India Diet
Sneha • onHealth & Beauty 9 years ago • 3 min read

For several years it has been recognized that south Asians have certain unique clinical and biochemical characteristics that make them susceptible to obesity .These are collectively referred to as the South Asian Phenotype. Asians have a unique body phenotype with relatively lower BMI but increased abdominal adiposity and body fat particularly visceral fat.

The Asian Indian race both native and migrant has extra body fat in its composition which has now been nicknamed “The Thin Fat Indian”. We have more fat and less muscle and have the best brains but do not make the best athletes. Possibly we have world chess champions and are the software outsource capital of the world but we lack woefully in Olympic sports.

The traditional India diet is very healthy and balanced. Indians get their proteins from lamb, fish, chicken, bean and pulses.

The carbohydrates come from rice, wheat and bread. Due to climatic differences across India, rice is popular among south Indians while wheat is preferred by north Indians.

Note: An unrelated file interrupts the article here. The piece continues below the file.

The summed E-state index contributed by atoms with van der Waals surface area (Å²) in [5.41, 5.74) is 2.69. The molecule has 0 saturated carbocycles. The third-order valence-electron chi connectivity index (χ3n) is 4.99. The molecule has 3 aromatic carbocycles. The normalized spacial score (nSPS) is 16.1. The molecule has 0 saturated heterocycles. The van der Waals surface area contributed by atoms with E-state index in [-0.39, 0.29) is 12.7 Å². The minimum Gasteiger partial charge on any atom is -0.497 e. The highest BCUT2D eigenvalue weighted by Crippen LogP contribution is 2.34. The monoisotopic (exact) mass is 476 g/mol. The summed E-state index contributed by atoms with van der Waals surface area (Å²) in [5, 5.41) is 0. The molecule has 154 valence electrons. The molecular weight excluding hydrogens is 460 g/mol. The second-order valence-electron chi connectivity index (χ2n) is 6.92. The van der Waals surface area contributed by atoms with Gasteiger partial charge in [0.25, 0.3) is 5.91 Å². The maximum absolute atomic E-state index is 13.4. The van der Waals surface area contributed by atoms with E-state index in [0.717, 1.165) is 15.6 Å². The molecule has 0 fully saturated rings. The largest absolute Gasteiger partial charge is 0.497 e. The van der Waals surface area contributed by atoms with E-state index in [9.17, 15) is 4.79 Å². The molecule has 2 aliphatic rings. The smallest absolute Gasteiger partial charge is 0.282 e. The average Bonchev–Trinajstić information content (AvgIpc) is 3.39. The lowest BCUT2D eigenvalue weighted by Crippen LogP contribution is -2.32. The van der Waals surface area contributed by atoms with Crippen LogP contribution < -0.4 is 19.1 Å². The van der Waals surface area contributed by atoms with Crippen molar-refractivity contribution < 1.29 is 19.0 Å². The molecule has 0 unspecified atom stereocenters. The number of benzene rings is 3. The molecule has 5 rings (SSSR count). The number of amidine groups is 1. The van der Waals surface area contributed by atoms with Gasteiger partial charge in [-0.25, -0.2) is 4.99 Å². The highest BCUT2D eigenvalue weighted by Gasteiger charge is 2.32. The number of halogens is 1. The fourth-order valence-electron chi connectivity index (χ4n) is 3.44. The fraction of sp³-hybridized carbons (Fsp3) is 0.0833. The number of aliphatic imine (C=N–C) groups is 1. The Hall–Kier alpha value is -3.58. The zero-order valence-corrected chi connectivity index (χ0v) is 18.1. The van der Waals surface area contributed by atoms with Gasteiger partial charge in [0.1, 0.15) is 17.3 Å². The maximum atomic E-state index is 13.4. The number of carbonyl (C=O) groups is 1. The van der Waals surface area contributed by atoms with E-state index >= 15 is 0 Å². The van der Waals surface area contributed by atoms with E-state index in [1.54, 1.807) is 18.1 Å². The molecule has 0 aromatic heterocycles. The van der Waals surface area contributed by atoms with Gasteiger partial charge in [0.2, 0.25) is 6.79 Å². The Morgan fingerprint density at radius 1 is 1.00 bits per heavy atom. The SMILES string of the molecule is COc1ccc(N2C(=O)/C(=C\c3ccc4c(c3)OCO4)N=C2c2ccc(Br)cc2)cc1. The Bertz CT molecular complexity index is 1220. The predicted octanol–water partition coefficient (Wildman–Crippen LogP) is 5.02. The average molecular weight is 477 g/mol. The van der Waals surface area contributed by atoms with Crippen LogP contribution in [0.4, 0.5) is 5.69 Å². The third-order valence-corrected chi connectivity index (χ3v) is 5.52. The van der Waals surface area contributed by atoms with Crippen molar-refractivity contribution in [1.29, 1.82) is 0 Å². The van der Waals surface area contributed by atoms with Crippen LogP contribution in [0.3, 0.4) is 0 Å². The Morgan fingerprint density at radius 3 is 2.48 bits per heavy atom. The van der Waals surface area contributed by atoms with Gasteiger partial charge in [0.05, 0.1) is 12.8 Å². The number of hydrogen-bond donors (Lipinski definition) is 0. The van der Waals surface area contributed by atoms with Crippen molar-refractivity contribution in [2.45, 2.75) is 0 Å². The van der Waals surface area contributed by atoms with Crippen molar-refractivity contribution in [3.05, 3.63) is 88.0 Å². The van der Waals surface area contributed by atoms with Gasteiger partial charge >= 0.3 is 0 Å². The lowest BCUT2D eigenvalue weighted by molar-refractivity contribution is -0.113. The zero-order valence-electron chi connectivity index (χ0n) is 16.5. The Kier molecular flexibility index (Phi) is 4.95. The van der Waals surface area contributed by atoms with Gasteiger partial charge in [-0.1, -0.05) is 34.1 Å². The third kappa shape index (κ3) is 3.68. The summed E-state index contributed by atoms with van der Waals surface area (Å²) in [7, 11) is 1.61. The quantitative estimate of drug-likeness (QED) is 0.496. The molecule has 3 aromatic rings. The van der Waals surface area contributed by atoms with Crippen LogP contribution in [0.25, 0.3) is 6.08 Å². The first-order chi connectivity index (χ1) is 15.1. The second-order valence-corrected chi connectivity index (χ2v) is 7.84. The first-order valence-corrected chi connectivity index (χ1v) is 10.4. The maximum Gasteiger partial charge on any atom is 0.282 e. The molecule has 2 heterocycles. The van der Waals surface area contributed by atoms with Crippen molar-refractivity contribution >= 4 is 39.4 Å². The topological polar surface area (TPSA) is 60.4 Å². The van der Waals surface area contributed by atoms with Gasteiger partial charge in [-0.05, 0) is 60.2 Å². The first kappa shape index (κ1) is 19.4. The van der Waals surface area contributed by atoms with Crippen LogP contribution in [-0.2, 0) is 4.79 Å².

The cooking oils, nuts, ghee and butter used in Indian diets serve as source of fats. The type of oils used in different parts of India is different for example groundnut oil is largely used in eastern India and coconut oil in south India.

The various mixes of vegetables and fruits used provide all the essential minerals and vitamins. Fruits like guavas, mangoes, grapes, melons, oranges, apples etc are widely grown and consumed in all parts of India.

The majority of Indians are vegetarians and hence it comes as no surprise that their diet is nearly entirely comprised of vegetables.

Dairy products form a major part of the Indian diet. A large number of Indian savories are made from curd or milk. Yogurt is used in curries, milk in sweets and porridge, deserts etc. curd is used in a variety of sauces in Indian gravies and in chat items like Chat Paapad. Butter milk is a part of the staple Indian diet in most parts of India.

It is not surprising that spices form the core of the Indian diet. Most of these spices are used not only for their smells and exotic flavors but also for their medicinal properties. Turmeric is a well known anti septic and is also proven to prevent Alzheimer’s disease. Ginger has cold relieving properties. Other spices like cardamom, cinnamon, cloves, coriander, garlic and chilies are other commonly used spices.

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